Updated: Jan 16, 2020
It’s the time of year where temperatures drop, we do less moving around on a daily basis, and we’re all keeping an eye on weather forecasts for potential snow. Whether you love it or hate it, DC is expected to get some big snowstorms this year and with the snow comes most people's least favorite task of shoveling. Are you prepared for the physical task at hand?
While many are aware of being physically fit in order to excel with fitness programs, they tend to forget the cardiovascular, strength and flexibility components involved in shoveling snow. In fact, Harvard Medical School published an article on how snowstorms and the associated shoveling involved correlate to risk of heart attacks. The author observes, “After shoveling the heavy, 18-inch layer of snow that fell overnight on my sidewalk and driveway, my back hurt, my left shoulder ached, and I was tired. Was my body warning me I was having a heart attack, or were these just the aftermath of a morning spent toiling with a shovel?”
He continues: “Snow shoveling is a known trigger for heart attacks… What’s the connection? Many people who shovel snow rarely exercise. Picking up a shovel and moving hundreds of pounds of snow, particularly after doing nothing physical for several months, can put a big strain on the heart.” It’s roughly the equivalent of a sedentary individual walking into a gym, and completing a grueling workout that consists of heavy lifting and constant cardiovascular intensity all while not warming up beforehand or easing into the intensity.
Below on the author’s recommendations, and how we agree with the practical application:
Warm up your muscles before starting Think of the first 5 minutes of any workout at Bodymass. Those are the ideal exercises to be included in a warm-up. If you are interested in learning more about proper warm-up technique be sure to attend one of Performance Care Clinics free mobility seminars. Contact our in-house Physical Therapy team to learn more.
Shovel many light loads instead of fewer heavy ones. This is like your warm-up sets. You don’t want to jump into your heaviest set of squats. It’s important to gradually increase the weight. You can learn about how to apply proper progression with the Bodymass Intro to Build program.
Take frequent breaks. Think of shoveling snow as a few reps. You wouldn’t set up on the bench and do all 40 reps at once. You’d break it down into 4x10. Shoveling heavy loads of snow should be no different.
Drink plenty of water. Whether your workouts are strength focused, cardio focused, or snow focused, water is your best friend.
Head indoors right away if your chest starts hurting, you feel lightheaded or short of breath, your heart starts racing, or some other physical change makes you nervous. If you think you are having a heart attack, call 911 or your local emergency number. As with any workout, it’s imperative to listen and respect your body, then take proper action based on how you’re feeling.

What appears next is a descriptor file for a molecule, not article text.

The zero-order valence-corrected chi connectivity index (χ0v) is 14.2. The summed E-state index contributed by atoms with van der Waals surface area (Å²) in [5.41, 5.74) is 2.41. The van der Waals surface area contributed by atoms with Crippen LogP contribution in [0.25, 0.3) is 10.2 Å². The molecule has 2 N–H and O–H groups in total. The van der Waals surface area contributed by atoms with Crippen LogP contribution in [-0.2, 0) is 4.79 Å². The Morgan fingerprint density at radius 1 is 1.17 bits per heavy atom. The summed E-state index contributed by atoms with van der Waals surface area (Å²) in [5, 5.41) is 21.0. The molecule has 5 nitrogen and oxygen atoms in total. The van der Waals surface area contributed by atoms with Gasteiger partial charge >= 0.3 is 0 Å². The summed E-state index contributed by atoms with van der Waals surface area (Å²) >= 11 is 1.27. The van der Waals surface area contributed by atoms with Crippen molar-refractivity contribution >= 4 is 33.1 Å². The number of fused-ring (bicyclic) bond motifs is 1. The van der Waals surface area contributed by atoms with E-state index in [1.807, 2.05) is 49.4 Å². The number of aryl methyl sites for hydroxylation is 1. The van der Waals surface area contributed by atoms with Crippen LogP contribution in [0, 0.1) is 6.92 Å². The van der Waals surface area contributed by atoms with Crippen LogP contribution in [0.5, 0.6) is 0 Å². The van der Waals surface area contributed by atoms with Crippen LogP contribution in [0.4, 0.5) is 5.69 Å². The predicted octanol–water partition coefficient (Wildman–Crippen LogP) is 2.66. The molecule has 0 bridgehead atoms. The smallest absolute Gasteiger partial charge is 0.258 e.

Before getting to a point where a daily chore can become a health risk, get started on a path to better health. In all our Small Group Training workouts at Bodymass we include proper warm-ups, teaching you to listen to your body, provide adequate progression as well as appropriate rest, which can all be transferable to the guidelines outlined above. Bodymass Build, in particular, is a strength training program that puts the body through full ranges of motion under different types of stress to help build strength, improve flexibility, and enhance stamina for everyday activities.
Throughout the workouts at Bodymass, beyond just the programmed exercise, you will be bending over, picking things up, getting on the ground, getting off the ground, moving weights with full body muscle recruitment, stretching, and developing healthy core activation. All this is done in small group classes under the watchful eye of a knowledgeable coach to make sure everything is done safely and properly. These are the skills that become more transferable to activities of daily living and life beyond the four walls of Bodymass. Even the structured exercises of our workouts can be similar to daily tasks. In fact, shoveling snow isn’t far off from a deadlift. Deadlifts help build strength in picking a load up off the ground, while increasing durability of your low back muscles, lengthening and strengthening your hamstrings, and strengthening your upper back and shoulders. Shoveling snow recruits the same muscles along your posterior chain: you load up the shovel, hinge at the hips to pick it up, squeeze tall with your hamstrings and glutes, and then use your arms and upper back to toss the snow. When thinking of a deadlift position while shoveling, your body will remember how to recruit the correct muscles and limit injury. In addition, training at Bodymass can help improve your cardiovascular fitness which will help better prepare your heart and blood vessels for the winter tasks ahead.
Functional strength and conditioning has countless benefits, but most important is it helps you live life to the fullest. Don’t let a snowstorm ruin your winter. Get in to Bodymass to help you stay prepared for whatever Mother Nature has in store for us!
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Written by: Sam Pfister